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Stereotypes Are Deepening Gender Divisions at Work. How Can We Stop This?

Senior Policy Scholar at The McDonough School of Business Raffini Family Professor of Management at The McDonough School of Business

Though general participation in the U.S. workforce has achieved gender equality in terms of men and women (women are exactly 50 percent of the non-farm U.S. workforce as of January 2019), we are far from parity within actual jobs.

Gender segregation of jobs is so high that roughly one half of the entire workforce would need to migrate across gender lines (men moving to female-dominated jobs and women moving to male-dominated jobs) to achieve gender equality in occupations.

However, such gender migration is entirely unlikely, not because of actual differences in competencies of men and women, but because of the labels we as a society are putting on these jobs and how such labeling creates unsubstantiated expectations about the jobs and further entrenches stereotypes about the competencies of men and women.

The Dangers of Labeling

Statistically, there are jobs that are predominantly held by men, and others that are predominantly held by women. To a lesser extent, this gender segregation characterizes whole industries—for example, manufacturing and law enforcement are filled with mostly men; education and health care are comprised of mostly women.

The problems that arise from this segregation are extensive.

First, visibly seeing such lopsided gender distributions further reinforces the myth of men and women having mutually exclusive characteristics (that only men are assertive, independent, and strong, while only women are nurturing, creative and collaborative). Second, these gender stereotypes are projected onto the jobs themselves, creating barriers to entry for, and obstacles to advancement of, individuals trying to cross gendered lines in the workforce.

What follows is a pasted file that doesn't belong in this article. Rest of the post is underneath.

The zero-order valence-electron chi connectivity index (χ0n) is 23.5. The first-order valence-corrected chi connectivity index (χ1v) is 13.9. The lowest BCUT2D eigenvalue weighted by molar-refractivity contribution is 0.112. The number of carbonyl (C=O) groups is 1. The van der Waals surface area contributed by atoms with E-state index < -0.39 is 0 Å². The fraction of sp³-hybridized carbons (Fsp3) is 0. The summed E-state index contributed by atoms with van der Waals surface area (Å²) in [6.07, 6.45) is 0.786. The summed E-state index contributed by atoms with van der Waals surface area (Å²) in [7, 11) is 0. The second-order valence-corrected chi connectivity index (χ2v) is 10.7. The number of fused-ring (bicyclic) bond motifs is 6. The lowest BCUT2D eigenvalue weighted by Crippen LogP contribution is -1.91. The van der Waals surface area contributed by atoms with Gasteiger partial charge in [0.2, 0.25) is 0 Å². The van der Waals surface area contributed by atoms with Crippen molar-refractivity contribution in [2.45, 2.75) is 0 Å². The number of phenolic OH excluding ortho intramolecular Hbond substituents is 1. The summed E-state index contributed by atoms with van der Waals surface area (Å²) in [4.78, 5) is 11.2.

The ‘Pink Collar’ Problem

Trendy nomenclature categorizing female-dominated jobs and industries as “pink collar work” only serves to more deeply entrench this unnecessary divide. Dividing the sexes (with assumptions about inherent strengths and weaknesses) and the labor market makes it easy to further devalue, rather than celebrate, that which is feminine.

Historically, an influx of women into a job leads to its devaluation.

Take education as an example: At present, this is a female-dominated industry marked by low wages and status; but historically, in colonial times through the early 19th century, teachers were primarily men, and the profession was afforded greater status and pay accordingly.

It was only when the “common school” era arose and public school was being made more readily available that the demand for teachers exceeded the supply, and women stepped in to fill that void. Female teachers were then met with lower status and wages than their male predecessors enjoyed.

This demographic shifting, whereby women are denied entry into a field, but later enter an industry en masse to fill a gap, is nearly always mirrored by a lower status and pay than what was enjoyed by men in the field.   

This same phenomenon also happened with bank tellers, health care workers and office workers, and it will continue so long as we as a society continue to imbue jobs with gendered stereotypes based on majority membership and stigmatize such as pink collar labor.

Trendy nomenclature categorizing female-dominated jobs and industries as “pink collar work” only serves to entrench the gender divide.

Are Gender Divisions Real or Imagined?

Despite a history of shifts in gender demographics in certain roles, many see the current gender segregation of the workplace as a “natural” representation of men’s and women’s competencies, because they project gendered stereotypes of who occupies the job onto the nature of the job itself.